Estimating your start up costs
Getting a handle on your start up budget
Do you have time to make a budget for your startup? Without a budget you could find yourself paying much higher costs than you can bear. Not being able to cover the operating costs of a business can be a barrier to entry for some startups until they start to see healthy profit margins. But don’t worry! In this guide I’m going to make it easy for you to capture all your costs so you can create a complete budget to run your business from.
The first thing to understand about your business costs are which are variable costs and which are fixed costs. Here’s the difference:
- Variable costs – change depending on how much you sell. Variable costs are most often direct costs related to a sale. The income from sales, minus any direct costs gives us the business’ gross profit.
- Fixed costs – are not directly related to sales. Fixed costs are the business’ operating expenses – costs that usually remain the same, or similar for the foreseeable future. Income minus direct costs and fixed costs gives us the business’ net profit.
The other distinction you need to be aware of is between paying an expense (a cost) and purchasing an asset. Both involve capital expenditure and getting something in return – and there can be cases where it’s borderline whether something is classified as a cost or an asset purchase. As a general rule, assets are things which have lasting value, that you could sell to pay off a debt. Costs, by contrast, are paid in exchange for goods or services.
What costs do you need to include in your startup budget?
The short answer is – all of them. Creating a plan or budget is all about reducing the financial risk the business could face in the future if it cannot pay its debts. There are a lot of costs your business may incur that aren’t directly related to the sales you make, and it’s important to take them into account.
If you have a website, there are initial costs to pay – the cost of site construction, design, domain purchase, etc.
Brand Development (name, logo & so on)
Your brand is how customers first see you and how they remember you – you may need to get professional branding advice or hire a designer.
Extensions, upgrading workspaces and furnishing tearooms – if your business’ premises need certain physical characteristics you will need to budget for this. This includes labour costs as well as the cost of materials.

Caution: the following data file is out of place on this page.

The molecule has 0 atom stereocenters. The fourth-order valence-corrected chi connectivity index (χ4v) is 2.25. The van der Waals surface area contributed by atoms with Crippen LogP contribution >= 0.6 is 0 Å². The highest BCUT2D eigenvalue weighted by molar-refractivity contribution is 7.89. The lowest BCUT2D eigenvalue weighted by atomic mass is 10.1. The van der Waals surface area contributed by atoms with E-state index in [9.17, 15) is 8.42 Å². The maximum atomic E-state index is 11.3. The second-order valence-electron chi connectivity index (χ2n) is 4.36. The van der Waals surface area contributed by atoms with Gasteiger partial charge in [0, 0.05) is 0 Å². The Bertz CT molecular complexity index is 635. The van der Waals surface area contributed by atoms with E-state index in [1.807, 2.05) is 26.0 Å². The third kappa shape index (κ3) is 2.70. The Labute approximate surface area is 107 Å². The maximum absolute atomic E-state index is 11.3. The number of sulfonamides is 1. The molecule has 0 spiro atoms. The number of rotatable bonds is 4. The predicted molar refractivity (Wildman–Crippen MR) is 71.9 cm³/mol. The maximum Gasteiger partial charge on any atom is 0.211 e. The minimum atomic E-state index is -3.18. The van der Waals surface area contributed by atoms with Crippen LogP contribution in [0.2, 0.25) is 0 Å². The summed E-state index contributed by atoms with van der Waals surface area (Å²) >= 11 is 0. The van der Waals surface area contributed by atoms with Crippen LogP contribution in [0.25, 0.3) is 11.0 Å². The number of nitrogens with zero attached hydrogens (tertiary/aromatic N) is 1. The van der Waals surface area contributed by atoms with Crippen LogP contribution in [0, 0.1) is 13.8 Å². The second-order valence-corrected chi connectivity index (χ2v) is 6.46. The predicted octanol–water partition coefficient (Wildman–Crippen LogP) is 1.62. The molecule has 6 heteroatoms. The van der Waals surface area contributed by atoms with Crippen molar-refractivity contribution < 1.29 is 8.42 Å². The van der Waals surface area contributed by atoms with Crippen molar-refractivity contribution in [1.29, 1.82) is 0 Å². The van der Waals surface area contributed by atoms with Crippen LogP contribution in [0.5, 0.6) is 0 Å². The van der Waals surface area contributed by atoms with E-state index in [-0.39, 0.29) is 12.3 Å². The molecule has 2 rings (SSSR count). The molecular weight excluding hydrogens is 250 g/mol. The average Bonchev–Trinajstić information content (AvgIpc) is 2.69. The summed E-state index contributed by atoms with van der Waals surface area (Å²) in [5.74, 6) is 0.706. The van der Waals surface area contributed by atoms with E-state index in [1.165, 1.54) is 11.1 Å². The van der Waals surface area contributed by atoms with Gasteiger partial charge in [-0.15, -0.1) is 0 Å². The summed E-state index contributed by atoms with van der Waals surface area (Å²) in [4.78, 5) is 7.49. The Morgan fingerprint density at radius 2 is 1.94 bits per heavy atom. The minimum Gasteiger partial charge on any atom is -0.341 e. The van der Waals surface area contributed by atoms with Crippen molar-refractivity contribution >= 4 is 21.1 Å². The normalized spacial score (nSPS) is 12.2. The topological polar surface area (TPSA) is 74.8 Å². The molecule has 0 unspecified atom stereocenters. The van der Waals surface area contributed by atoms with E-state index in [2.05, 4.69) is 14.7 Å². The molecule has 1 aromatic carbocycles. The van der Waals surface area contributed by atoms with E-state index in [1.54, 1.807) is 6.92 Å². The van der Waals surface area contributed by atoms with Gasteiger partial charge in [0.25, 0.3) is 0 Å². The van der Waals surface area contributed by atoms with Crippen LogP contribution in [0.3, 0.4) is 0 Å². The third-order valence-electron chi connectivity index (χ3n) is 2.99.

Business cards and stationery are best ordered in bulk. Don’t forget the cost of any design work for your business cards – think ahead so you don’t need to change them all the time!
Different industries have different requirements here – but it’s certainly a necessary cost!
Remember, you don’t just need a computer, think about printers, mice, cables, routers – and you’ll need software too. The costs of multiple licences add up, so consider what you need carefully.
If you have a shop-front, giving the premises a fresh lick of paint can help solidify your brand. Or you may wish to give a dated office a more modern vibe – either way – you’ll need to pay a decorator (or do it yourself) and pay for materials.
Franchise Start Up Fees
If your business is part of a franchise there will usually be start up fees to pay in order to benefit from the franchise’s brand and support.
Setting up business internet is not like setting up home internet… be prepared for considerably higher costs.
While you will in theory get this money back at some point in the future, the deposit on some properties can be high – don’t get surprised by this cost!
Setting up a business may require you pay for financial or legal advice.
Machines & Equipment
From bakery ovens and industrial welders to the office kettle, you’ll need to budget appropriately for the equipment your business will need to run smoothly.
Lighting, electrics, sockets, desks, chairs, cupboards – think about what your business will require on a day-to-day basis and the number of people you will employ.
Operating Cash (Working Capital)
The business needs cash in order to pay unexpected bills, or even expected bills if it doesn’t have cash from sales to cover itself.
Point of Sale Hardware/Software
Barcode scanners, tills and associated software.
Sometimes insurance is an annual cost. If your business is changing or growing rapidly don’t forget to check the consequences for your insurance and make sure you are still covered.
Security System Installation Setup
You may need to consult with a security system provider and install a system to protect your business.
A quality sign in a prominent location can go a long way towards spreading your brand. Interior signs can also enhance the image of a business.
Before you can sell any goods you (may!) need to purchase them from a supplier. Consider how much you will need to cover for an initial period before you will need to restock.
Do you need to call abroad? Do you need call monitoring? Headsets for support staff? Definitely consider your telephone requirements as a business and plan accordingly.